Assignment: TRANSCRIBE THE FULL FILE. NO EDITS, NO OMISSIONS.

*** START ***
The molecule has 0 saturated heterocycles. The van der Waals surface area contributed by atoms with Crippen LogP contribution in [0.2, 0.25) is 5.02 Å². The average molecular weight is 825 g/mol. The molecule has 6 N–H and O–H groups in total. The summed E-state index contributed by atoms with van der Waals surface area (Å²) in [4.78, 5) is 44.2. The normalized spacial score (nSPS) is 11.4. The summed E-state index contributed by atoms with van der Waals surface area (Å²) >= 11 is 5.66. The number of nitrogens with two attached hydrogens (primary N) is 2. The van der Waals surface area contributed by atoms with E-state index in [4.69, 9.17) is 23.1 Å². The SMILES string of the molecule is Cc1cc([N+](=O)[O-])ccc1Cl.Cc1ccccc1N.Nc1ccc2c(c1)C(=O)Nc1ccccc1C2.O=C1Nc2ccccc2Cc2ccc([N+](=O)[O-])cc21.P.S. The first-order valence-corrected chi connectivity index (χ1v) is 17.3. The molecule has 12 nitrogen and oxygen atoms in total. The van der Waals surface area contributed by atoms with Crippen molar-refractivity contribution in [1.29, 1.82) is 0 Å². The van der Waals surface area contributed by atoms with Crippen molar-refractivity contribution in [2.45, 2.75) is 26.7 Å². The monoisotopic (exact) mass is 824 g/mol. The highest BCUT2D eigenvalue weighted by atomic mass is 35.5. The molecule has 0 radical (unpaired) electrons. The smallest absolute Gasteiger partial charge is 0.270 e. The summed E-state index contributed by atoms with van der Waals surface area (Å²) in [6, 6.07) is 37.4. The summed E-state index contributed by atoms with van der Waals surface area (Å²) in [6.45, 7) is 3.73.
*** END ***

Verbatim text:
The molecule has 0 saturated heterocycles. The van der Waals surface area contributed by atoms with Crippen LogP contribution in [0.2, 0.25) is 5.02 Å². The average molecular weight is 825 g/mol. The molecule has 6 N–H and O–H groups in total. The summed E-state index contributed by atoms with van der Waals surface area (Å²) in [4.78, 5) is 44.2. The normalized spacial score (nSPS) is 11.4. The summed E-state index contributed by atoms with van der Waals surface area (Å²) >= 11 is 5.66. The number of nitrogens with two attached hydrogens (primary N) is 2. The van der Waals surface area contributed by atoms with E-state index in [4.69, 9.17) is 23.1 Å². The SMILES string of the molecule is Cc1cc([N+](=O)[O-])ccc1Cl.Cc1ccccc1N.Nc1ccc2c(c1)C(=O)Nc1ccccc1C2.O=C1Nc2ccccc2Cc2ccc([N+](=O)[O-])cc21.P.S. The first-order valence-corrected chi connectivity index (χ1v) is 17.3. The molecule has 12 nitrogen and oxygen atoms in total. The van der Waals surface area contributed by atoms with Crippen molar-refractivity contribution in [1.29, 1.82) is 0 Å². The van der Waals surface area contributed by atoms with Crippen molar-refractivity contribution in [2.45, 2.75) is 26.7 Å². The monoisotopic (exact) mass is 824 g/mol. The highest BCUT2D eigenvalue weighted by atomic mass is 35.5. The molecule has 0 radical (unpaired) electrons. The smallest absolute Gasteiger partial charge is 0.270 e. The summed E-state index contributed by atoms with van der Waals surface area (Å²) in [6, 6.07) is 37.4. The summed E-state index contributed by atoms with van der Waals surface area (Å²) in [6.45, 7) is 3.73.